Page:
How would you define "healthy"? The FDA wants to know

- Most of us do our best to eat at least somewhat healthy, but does anyone actually know what “healthy” food is? Anyone?

The FDA currently defines “healthy” as “an implied nutrient content claim” in line with dietary recommendations- but the description leaves a lot up to interpretation. Food manufacturers have now caught on, and are able to manipulate the term to fit their products- whether they’re healthy or not!

One example is KIND granola bars. KIND labels their snack bars as “healthy and tasty,” despite failing to meet minimum standards set by the FDA. When the FDA challenged them, KIND argued that the label is not an actual nutrition claim, but a “corporate philosophy.” Right...

Eventually, the FDA caved, allowing the misleading tag to remain on KIND products, but now it’s seeking to redefine “healthy” altogether. The FDA has asked the public to share any opinions on the meaning of the term, hoping to take the first step toward a new and clearer definition.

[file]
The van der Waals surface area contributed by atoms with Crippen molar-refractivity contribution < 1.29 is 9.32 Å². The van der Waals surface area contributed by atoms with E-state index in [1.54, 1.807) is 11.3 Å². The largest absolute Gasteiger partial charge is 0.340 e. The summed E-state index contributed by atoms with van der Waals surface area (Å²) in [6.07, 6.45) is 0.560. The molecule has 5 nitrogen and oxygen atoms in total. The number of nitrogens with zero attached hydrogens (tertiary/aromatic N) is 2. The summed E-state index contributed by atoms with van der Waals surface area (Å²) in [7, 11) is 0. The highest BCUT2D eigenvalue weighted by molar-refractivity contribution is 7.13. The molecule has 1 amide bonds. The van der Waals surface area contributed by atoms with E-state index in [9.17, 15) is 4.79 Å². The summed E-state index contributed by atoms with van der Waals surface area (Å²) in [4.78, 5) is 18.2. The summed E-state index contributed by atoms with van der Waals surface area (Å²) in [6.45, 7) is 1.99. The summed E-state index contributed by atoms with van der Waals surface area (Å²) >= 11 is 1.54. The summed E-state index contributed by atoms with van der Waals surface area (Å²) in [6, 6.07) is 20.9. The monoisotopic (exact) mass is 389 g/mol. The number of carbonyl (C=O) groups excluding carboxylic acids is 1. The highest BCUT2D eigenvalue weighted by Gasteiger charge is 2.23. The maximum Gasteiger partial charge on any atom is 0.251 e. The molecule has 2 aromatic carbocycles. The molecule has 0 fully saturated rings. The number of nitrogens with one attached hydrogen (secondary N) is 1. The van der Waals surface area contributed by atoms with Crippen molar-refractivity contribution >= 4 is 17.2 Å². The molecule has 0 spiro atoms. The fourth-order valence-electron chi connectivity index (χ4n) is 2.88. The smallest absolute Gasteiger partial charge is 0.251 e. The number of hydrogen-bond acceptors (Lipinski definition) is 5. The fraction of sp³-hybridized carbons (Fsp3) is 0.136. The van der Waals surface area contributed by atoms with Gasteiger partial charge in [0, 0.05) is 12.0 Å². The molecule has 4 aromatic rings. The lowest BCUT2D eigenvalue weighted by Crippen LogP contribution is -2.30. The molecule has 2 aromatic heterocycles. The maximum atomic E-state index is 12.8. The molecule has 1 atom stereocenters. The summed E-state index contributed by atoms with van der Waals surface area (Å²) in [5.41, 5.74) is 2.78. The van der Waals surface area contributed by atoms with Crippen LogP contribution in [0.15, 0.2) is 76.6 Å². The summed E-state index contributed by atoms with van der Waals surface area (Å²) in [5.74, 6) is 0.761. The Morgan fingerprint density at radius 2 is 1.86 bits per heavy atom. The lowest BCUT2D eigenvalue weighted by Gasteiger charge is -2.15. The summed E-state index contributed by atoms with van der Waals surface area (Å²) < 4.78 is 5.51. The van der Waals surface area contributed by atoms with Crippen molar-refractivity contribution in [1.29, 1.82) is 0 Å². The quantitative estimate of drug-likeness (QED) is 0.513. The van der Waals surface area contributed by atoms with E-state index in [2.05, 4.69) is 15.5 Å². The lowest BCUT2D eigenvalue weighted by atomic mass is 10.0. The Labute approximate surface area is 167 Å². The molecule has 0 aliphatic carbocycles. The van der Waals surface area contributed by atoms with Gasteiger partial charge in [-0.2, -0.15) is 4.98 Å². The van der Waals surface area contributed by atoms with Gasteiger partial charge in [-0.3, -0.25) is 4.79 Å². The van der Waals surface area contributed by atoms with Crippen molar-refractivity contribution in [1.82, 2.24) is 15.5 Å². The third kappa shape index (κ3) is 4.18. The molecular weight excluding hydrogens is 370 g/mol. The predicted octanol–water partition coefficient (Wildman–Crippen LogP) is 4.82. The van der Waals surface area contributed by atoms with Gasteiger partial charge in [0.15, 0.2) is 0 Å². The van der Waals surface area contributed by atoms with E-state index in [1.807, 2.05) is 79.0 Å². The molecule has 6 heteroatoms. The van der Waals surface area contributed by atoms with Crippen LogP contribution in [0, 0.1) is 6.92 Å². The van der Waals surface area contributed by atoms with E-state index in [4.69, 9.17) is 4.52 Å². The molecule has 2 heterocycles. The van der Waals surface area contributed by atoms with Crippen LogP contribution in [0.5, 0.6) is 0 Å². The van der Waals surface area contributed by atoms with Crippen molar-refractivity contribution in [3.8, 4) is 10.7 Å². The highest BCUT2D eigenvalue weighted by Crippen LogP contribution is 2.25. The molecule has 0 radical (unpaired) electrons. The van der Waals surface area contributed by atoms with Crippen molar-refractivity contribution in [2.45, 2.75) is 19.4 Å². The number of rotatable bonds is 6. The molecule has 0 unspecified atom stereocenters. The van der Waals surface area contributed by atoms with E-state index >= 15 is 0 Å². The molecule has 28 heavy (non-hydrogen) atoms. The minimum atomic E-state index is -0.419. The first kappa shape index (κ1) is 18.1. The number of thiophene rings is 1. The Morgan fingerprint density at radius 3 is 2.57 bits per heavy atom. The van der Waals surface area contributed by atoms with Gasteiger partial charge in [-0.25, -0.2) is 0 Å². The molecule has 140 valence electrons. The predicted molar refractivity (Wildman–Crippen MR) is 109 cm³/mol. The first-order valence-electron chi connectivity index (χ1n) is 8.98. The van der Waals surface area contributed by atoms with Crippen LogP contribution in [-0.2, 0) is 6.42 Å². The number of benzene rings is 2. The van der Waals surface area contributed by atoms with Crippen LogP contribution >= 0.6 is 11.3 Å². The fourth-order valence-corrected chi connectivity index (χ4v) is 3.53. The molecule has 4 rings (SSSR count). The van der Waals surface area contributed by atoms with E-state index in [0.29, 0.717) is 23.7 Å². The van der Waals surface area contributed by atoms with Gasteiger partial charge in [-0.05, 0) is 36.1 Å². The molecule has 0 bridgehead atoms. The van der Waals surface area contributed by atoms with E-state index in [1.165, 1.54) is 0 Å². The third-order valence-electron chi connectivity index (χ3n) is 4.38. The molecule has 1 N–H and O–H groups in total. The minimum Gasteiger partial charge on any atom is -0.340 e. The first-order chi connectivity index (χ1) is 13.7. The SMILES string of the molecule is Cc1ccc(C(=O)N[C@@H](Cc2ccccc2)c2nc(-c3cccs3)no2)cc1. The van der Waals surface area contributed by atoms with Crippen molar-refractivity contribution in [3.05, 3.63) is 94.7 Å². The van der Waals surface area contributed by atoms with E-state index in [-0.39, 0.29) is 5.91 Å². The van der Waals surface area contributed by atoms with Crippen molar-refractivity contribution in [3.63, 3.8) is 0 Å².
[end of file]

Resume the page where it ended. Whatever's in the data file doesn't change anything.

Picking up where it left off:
We’re really interested to see what the general consensus is. Will we come up with a wholesome, honest definition, or will we take this opportunity to make things like bacon and chocolate cake the health foods of the future?! Yum!

 

 

 

 

 

Up Next:


Up Next

  • How would you define "healthy"? The FDA wants to know
  • FDA panel recommends approval of gene altering therapy to fight cancer
  • Forest Bathing: A stress cleanse
  • Are fizzy drinks harmful for your teeth?
  • Newborn dies days after kiss transmits disease
  • Superbugs are a global threat. Here's what we can do about them
  • Boy, 10, died in Florida with fentanyl in his system
  • Doctors discover 27 contact lenses in woman's eye before surgery
  • Women knit prosthesis for breast cancer survivors
  • Chemical in macaroni and cheese tied to birth defects, says study